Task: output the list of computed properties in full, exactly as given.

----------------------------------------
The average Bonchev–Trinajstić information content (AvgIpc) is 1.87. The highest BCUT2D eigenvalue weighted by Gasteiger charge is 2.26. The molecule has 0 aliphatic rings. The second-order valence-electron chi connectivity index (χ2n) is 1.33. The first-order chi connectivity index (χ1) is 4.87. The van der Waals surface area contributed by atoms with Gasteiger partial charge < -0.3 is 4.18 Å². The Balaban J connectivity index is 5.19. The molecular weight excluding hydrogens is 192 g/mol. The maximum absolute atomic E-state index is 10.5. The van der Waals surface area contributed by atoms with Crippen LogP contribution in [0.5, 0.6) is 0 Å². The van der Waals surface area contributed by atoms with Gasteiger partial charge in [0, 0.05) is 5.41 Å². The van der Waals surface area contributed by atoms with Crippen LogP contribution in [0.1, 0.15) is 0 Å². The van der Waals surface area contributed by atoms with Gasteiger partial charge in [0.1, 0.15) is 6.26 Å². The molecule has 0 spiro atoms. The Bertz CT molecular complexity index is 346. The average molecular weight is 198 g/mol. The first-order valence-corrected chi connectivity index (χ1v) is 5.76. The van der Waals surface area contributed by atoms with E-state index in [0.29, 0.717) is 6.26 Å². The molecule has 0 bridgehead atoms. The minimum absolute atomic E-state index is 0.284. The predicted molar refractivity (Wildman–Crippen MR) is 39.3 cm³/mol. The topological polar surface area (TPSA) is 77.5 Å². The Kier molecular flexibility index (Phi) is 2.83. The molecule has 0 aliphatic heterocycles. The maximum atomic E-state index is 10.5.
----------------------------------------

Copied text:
The average Bonchev–Trinajstić information content (AvgIpc) is 1.87. The highest BCUT2D eigenvalue weighted by Gasteiger charge is 2.26. The molecule has 0 aliphatic rings. The second-order valence-electron chi connectivity index (χ2n) is 1.33. The first-order chi connectivity index (χ1) is 4.87. The van der Waals surface area contributed by atoms with Gasteiger partial charge < -0.3 is 4.18 Å². The Balaban J connectivity index is 5.19. The molecular weight excluding hydrogens is 192 g/mol. The maximum absolute atomic E-state index is 10.5. The van der Waals surface area contributed by atoms with Crippen LogP contribution in [0.5, 0.6) is 0 Å². The van der Waals surface area contributed by atoms with Gasteiger partial charge in [0, 0.05) is 5.41 Å². The van der Waals surface area contributed by atoms with Crippen LogP contribution in [0.1, 0.15) is 0 Å². The van der Waals surface area contributed by atoms with Gasteiger partial charge in [0.1, 0.15) is 6.26 Å². The molecule has 0 spiro atoms. The Bertz CT molecular complexity index is 346. The average molecular weight is 198 g/mol. The first-order valence-corrected chi connectivity index (χ1v) is 5.76. The van der Waals surface area contributed by atoms with E-state index in [0.29, 0.717) is 6.26 Å². The molecule has 0 bridgehead atoms. The minimum absolute atomic E-state index is 0.284. The predicted molar refractivity (Wildman–Crippen MR) is 39.3 cm³/mol. The topological polar surface area (TPSA) is 77.5 Å². The Kier molecular flexibility index (Phi) is 2.83. The molecule has 0 aliphatic heterocycles. The maximum atomic E-state index is 10.5.